Jane Arden was an internationally syndicated daily newspaper comic strip which ran from 1927 to 1968. The title character was the original “spunky girl reporter,” actively seeking to infiltrate and expose criminal activity rather than just report on its consequences and served as a prototype for later characters such as Superman supporting character Lois Lane and fellow comic strip heroine, Brenda Starr. Jane Arden was only moderately successful in the United States, but it was highly popular in Canada and Australia. The strip was widely reprinted in comic books and was also adapted into both a film and a radio series.
Jane Arden was created by writer Monte Barrett and artist Frank Ellis for the Register and Tribune Syndicate. Barrett wrote the strip until his death in 1949, and his stories were used until 1952 when Walt Graham assumed the scripting duties. Ellis was one of five artists to draw Jane Arden over its 41-year run.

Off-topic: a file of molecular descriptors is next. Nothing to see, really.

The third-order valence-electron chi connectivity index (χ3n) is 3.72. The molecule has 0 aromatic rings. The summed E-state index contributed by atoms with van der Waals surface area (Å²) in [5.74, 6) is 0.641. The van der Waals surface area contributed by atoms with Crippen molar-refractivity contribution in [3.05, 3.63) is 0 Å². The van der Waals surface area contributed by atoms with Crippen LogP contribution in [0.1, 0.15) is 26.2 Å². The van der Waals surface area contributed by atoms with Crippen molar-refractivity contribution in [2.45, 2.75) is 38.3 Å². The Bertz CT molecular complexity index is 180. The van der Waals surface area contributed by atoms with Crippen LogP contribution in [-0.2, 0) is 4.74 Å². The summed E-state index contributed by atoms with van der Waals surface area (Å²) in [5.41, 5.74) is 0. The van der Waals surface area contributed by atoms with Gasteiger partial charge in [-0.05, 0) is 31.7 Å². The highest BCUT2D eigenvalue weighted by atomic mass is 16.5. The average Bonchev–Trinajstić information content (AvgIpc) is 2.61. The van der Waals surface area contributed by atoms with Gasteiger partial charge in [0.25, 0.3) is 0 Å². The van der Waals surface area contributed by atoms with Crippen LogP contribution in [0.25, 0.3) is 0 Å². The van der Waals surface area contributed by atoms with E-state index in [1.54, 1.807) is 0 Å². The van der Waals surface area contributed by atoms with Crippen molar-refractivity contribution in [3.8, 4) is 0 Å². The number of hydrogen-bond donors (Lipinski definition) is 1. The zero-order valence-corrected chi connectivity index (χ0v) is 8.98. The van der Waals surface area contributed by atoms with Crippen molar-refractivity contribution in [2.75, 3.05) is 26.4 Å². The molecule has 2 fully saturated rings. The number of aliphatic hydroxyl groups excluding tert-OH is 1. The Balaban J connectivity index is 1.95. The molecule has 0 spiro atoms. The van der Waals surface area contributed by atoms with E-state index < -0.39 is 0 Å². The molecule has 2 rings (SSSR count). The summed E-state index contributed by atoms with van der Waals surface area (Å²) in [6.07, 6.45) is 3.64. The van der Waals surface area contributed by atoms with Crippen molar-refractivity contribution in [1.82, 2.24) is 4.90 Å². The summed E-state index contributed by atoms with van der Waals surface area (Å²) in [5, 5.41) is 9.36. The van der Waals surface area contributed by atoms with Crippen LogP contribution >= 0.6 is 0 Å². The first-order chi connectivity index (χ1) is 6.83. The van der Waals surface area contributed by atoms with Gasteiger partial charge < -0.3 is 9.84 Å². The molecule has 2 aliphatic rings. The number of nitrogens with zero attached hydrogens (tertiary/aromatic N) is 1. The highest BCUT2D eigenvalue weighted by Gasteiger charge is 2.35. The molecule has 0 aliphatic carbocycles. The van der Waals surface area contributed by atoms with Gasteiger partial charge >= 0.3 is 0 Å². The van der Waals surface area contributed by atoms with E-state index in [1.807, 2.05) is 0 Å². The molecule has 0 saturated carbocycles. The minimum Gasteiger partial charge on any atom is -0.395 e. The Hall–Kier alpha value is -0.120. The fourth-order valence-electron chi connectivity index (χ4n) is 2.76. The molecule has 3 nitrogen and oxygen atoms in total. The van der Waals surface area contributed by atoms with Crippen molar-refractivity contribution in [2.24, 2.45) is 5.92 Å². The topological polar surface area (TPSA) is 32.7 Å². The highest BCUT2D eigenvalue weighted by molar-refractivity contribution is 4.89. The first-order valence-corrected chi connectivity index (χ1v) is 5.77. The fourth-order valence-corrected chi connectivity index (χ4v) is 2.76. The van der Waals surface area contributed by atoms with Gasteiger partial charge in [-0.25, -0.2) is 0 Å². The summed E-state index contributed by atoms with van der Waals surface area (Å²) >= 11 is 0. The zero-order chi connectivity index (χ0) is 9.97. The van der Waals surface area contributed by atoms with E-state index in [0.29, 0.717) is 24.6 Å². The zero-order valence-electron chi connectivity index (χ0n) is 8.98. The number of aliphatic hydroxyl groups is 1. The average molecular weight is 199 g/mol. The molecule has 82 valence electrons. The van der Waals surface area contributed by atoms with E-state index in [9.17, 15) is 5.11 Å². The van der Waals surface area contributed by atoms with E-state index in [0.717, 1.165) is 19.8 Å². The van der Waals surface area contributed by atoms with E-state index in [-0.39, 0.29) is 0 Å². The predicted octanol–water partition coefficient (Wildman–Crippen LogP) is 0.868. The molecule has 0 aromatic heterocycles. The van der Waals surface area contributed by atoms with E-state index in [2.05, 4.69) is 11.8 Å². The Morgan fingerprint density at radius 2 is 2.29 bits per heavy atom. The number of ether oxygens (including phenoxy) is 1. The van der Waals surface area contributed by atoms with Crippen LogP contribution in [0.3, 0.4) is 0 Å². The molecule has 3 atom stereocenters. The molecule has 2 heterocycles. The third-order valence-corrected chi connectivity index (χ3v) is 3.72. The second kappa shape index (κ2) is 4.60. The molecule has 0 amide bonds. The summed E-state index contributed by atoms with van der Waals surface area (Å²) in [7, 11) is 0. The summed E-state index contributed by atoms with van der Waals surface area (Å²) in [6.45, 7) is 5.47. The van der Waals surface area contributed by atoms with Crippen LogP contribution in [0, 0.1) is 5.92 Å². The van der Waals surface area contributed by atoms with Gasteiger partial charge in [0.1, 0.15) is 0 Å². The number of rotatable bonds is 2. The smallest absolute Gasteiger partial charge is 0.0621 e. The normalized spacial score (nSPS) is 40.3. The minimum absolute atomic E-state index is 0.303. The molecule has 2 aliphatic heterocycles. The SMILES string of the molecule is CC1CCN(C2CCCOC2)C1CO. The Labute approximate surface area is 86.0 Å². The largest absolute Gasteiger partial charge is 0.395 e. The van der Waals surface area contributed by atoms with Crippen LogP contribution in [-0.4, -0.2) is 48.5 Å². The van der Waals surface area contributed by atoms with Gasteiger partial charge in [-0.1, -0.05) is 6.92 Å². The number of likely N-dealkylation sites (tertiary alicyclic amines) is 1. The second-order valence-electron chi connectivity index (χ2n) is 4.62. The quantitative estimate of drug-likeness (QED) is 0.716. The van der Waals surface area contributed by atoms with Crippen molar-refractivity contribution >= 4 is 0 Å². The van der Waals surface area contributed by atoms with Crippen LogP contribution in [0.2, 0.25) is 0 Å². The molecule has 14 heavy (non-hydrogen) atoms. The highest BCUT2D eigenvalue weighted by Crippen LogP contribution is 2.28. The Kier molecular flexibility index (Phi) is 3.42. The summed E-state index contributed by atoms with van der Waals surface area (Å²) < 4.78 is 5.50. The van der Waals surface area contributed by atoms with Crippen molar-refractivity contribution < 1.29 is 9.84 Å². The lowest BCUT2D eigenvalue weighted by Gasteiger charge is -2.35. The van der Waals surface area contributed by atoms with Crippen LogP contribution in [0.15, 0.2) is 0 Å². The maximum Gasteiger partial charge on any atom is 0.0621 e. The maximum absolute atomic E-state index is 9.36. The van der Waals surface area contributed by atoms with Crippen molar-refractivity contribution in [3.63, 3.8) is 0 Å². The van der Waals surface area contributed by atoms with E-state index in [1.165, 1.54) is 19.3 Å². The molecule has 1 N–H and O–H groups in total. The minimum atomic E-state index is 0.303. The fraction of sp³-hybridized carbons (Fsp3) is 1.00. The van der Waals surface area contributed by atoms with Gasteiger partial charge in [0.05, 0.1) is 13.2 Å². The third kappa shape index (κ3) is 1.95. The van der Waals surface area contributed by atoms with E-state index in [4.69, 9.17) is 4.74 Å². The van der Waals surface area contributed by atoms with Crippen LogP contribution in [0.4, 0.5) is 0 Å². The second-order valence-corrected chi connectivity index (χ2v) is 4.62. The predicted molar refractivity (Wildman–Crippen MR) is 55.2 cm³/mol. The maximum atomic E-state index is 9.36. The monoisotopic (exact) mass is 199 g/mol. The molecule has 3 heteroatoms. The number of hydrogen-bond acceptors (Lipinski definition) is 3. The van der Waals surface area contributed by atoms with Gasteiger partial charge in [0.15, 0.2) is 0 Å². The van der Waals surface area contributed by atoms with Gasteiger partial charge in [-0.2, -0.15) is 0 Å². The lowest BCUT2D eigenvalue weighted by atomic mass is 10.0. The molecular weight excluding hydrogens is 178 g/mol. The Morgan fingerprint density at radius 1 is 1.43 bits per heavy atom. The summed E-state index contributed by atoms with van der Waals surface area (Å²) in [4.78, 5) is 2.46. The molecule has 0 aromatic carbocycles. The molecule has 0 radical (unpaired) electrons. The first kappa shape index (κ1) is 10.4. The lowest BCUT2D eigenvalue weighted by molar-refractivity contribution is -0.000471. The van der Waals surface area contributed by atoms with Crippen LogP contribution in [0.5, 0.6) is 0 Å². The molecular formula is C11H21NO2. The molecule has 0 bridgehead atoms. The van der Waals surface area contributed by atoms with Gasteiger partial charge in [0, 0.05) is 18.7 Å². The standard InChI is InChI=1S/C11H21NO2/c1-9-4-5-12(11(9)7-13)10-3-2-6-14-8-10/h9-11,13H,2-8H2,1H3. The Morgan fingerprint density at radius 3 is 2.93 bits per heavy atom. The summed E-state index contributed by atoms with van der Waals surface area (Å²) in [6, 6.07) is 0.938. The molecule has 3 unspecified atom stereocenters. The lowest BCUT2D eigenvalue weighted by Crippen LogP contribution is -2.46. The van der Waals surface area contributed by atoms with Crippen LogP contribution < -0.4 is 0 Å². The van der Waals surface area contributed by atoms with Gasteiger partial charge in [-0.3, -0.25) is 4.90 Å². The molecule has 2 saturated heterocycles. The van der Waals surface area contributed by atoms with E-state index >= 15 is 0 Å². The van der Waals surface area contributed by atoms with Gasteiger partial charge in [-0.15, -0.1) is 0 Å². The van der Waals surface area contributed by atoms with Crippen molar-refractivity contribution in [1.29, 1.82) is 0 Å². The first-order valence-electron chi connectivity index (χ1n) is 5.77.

The work of Ellis’ replacement, Russell E. Ross, is perhaps most identified with the character, as he drew the strip for 20 years. Ross introduced Tubby, an office boy sidekick transported from his previous Slim and Tubby strip. It was during Ross’ stint that the strip first included Jane Arden paper dolls and accompanying outfits.
Jane Arden was one of the first comic strip characters to become involved in World War II. Immediately after the outbreak of war in Europe, Barrett and Ross scrapped their current storylines and gave her a war assignment in the fictional neutral kingdom of Anderia (September 25, 1939).
Pulitzer Prize-winning columnist Mary McGrory credited Jane Arden with instilling her interest in journalism.
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